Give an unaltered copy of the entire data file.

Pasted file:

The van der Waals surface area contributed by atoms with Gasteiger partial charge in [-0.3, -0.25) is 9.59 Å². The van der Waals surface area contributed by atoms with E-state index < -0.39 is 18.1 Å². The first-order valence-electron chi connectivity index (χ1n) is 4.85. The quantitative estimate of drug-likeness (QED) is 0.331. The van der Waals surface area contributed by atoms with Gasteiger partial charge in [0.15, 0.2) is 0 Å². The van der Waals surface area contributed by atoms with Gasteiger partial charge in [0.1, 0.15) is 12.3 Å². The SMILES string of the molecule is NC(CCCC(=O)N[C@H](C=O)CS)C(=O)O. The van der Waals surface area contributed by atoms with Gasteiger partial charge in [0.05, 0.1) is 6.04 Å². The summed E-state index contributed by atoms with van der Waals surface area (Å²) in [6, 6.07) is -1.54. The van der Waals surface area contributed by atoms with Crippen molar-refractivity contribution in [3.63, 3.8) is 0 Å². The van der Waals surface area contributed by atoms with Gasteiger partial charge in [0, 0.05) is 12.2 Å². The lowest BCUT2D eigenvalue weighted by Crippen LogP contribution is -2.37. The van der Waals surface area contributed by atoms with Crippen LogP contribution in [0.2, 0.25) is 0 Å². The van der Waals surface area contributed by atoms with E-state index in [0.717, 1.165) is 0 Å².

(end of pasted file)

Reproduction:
The van der Waals surface area contributed by atoms with Gasteiger partial charge in [-0.3, -0.25) is 9.59 Å². The van der Waals surface area contributed by atoms with E-state index < -0.39 is 18.1 Å². The first-order valence-electron chi connectivity index (χ1n) is 4.85. The quantitative estimate of drug-likeness (QED) is 0.331. The van der Waals surface area contributed by atoms with Gasteiger partial charge in [0.15, 0.2) is 0 Å². The van der Waals surface area contributed by atoms with Gasteiger partial charge in [0.1, 0.15) is 12.3 Å². The SMILES string of the molecule is NC(CCCC(=O)N[C@H](C=O)CS)C(=O)O. The van der Waals surface area contributed by atoms with Gasteiger partial charge in [0.05, 0.1) is 6.04 Å². The summed E-state index contributed by atoms with van der Waals surface area (Å²) in [6, 6.07) is -1.54. The van der Waals surface area contributed by atoms with Crippen molar-refractivity contribution in [3.63, 3.8) is 0 Å². The van der Waals surface area contributed by atoms with Gasteiger partial charge in [0, 0.05) is 12.2 Å². The lowest BCUT2D eigenvalue weighted by Crippen LogP contribution is -2.37. The van der Waals surface area contributed by atoms with Crippen LogP contribution in [0.2, 0.25) is 0 Å². The van der Waals surface area contributed by atoms with E-state index in [0.717, 1.165) is 0 Å².